11 of the best Liverpool walking routes for summer 2020 - The Guide Liverpool

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11 of the best Liverpool walking routes for summer 2020

09/08/2020

We all got into our stride during lockdown, with most of us enjoying a gentle stroll or power walk as part of our daily exercise. But why stop now when you have these amazing walking routes right here in and around Liverpool.

Walking is a great way to stay healthy and it’s amazing how much more you notice when you’re out and about on foot – even in a city you thought you knew so well.

So if you want to lace up your trainees and carry on walking, here’s a few of our favourite routes to try…

Otterspool Prom

Approx 4 miles

This is a great walk along the length of the River Mersey from Cressington and Otterspool to the Royal Liver Buildings with wide open views across the water to the Wirral. 

A good-sized path, it’s popular with walkers, joggers and cyclists but, don’t worry, it’s wide enough to fit everyone without any problems.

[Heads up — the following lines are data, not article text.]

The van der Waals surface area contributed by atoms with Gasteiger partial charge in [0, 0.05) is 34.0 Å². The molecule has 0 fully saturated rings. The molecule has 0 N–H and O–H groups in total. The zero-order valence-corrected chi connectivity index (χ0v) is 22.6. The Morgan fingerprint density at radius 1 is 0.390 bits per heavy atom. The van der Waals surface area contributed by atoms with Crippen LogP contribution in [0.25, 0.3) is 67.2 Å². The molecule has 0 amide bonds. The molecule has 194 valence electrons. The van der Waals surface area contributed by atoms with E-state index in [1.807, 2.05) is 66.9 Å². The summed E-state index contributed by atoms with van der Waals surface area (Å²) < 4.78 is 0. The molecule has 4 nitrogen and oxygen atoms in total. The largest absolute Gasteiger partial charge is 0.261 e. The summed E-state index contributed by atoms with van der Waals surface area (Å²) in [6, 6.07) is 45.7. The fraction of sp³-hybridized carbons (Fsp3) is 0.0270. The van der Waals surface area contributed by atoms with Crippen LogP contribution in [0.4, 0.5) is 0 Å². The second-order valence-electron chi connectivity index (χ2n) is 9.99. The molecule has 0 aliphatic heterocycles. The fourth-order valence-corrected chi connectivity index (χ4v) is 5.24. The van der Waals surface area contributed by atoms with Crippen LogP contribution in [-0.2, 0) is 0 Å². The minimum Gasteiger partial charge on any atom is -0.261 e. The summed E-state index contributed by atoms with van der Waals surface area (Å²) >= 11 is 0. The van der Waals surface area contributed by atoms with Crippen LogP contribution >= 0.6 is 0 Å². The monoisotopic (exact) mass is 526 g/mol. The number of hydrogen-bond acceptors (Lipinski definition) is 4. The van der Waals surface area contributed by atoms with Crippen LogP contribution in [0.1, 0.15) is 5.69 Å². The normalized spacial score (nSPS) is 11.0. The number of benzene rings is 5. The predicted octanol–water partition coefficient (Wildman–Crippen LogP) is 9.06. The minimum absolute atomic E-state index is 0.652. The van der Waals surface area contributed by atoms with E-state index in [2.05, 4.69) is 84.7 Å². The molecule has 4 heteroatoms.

When you reach the Pier Head, take in Liverpool’s historic and grand architecture. The Three Graces includes the Royal Liver Building, the Cunard Building and the Port of Liverpool Building, showcasing the best of the city with historic foundations dating back to the early 1900s.

Hale Village and Hale Head Lighthouse

5 miles

Not far from the centre of Liverpool, Hale Village is lovely oasis, steeped in history and particularly famous for its legend of John Middleton, also known as the Childe of Hale..

Start your walk near the Childe of Hale pub and be sure to look out for Middleton’s former home, one of Hale’s most charming thatched cottages.

You can even visit his grave in the churchyard of St Mary’s on Church Road. The gravestone reads “Here lyeth the bodie of John Middleton the Childe. Nine feet three. Borne 1578. Dyede 1623.”

Follow the path down to the shore to reach the kissing-gate where you’ll find a signpost directing your adventure trail to Garston, with plenty of scenery and wildlife to look out for along the way.

You’ll also go past the Hale Head Lighthouse along the shore path before continuing beside the estuary and back towards the village.

Liverpool City Walk

Around 3.2 miles

From the front of Lime Street Station, you can walk through some of the city’s most well-known attractions, and some less well known. Turn left until you get to the Britannia Adelphi Hotel, then turn left up Brownlow Hill. 

Continue up Brownlow Hill and cross to the right when your reach the back of the Metropolitan Cathedral.